But Paul couldn’t disagree more. What Pascal said might be the case if all that was involved in Christianity was living a nice, decent life of loving and serving others, which is how the majority of Christians in Birmingham today view of their lives. And if that’s Christianity, then what Pascal said makes sense. But that’s because Birmingham Christianity falls so short of biblical Christianity. Because biblical Christianity is about laying down your life in radical, sacrificial, risk-taking obedience to Christ. It’s about spreading the gospel, embracing suffering, going to the hard places, going to the needy places, going to the dangerous places among dangerous people, forsaking possessions, sacrificing comforts, and taking risks in radical faith, and all of that only makes sense if Christianity is true. That kind of lifestyle only makes sense if Christ has risen from the dead.
It kind of begs the question, doesn’t it? Christian in Birmingham, Alabama: Are you living your life in such a way that it only makes sense if Christ is risen from the dead? Or does your life virtually look just like the rest of the world, filled with the same possessions in this world, prioritizing the same comforts and securities of this world, and the only difference is you believe you’ll go to heaven when you die? Paul says, “Pity the way I’m living, pity the risks I’m taking, pity the sacrifices I’m making, the suffering I’m enduring, feel sorry for me if Jesus is not risen from the dead.” And the same commentary should be said about each of our lives.
But now follow this with me. I think it’d be helpful for us not just to think about the implications if Jesus wasn’t raised from the dead. Let’s turn each of these around and think about the implications that exist because Jesus was raised from the dead. So we’ve thought about the implications if the resurrection of Christ is false. But it’s true! Paul says in verse 20: “But in fact Christ has been raised from the dead!” That’s one of the greatest “buts”/transitional sentences in all of the Bible. It’s like Paul brought us to the point to consider the tragic consequences if Jesus wasn’t raised from the dead, and then he brings us right back up to say, “But thankfully that’s not true.” He is risen.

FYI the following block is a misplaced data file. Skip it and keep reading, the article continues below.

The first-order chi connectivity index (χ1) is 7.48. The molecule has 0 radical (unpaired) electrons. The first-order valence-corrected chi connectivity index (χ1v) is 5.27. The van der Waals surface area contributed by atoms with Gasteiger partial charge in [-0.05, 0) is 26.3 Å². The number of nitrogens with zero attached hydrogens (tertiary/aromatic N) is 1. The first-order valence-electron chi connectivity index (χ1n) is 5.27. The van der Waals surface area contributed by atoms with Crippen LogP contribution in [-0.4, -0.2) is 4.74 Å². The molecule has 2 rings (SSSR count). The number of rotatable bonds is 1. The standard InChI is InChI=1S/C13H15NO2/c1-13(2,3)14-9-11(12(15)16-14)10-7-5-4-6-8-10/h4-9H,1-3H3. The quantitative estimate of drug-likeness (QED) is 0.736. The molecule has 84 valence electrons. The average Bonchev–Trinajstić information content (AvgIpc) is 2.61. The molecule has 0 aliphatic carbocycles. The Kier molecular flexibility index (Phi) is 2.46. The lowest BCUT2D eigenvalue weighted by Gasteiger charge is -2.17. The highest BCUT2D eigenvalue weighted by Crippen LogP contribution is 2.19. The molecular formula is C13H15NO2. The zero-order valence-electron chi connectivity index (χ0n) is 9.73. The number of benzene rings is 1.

And because Jesus was raised from the dead, Christian, our faith is well-founded and we stand forgiven before God. Our faith is not futile; it is extremely well-founded. To every single person in this room, please hear this: Every single one of us in this room needs forgiveness before God, and every single one of us, deep down inside, even when we don’t think about it, realize it, or admit, needs to be restored to God, the One who made us and formed us and created us.
This is the deepest longing of every single one of our hearts, and God has made a way for this restoration to be a reality. He has sent His Son to die on the cross for our sins, and He has raised Him from the dead in victory over sin and death, and so I urge you, today, maybe for the first time, to trust in Jesus as the suffering Savior and risen Lord. There is no better, wiser, more secure, more eternally secure place to found your faith than in Jesus. And in Him, and only through faith in Him, you can stand forgiven before God. And Christian, you stand forgiven before God! Jesus was delivered over to death for our sins and was raised to life for our justification!
And in light of this — oh, hear this! Our message is true and our mission is urgent. We have seen and we know the One who’s conquered death. He has conquered death on behalf of sinners around the world, and those sinners around the world are dying. And you and I have only got a short time, so go! Our mission is urgent!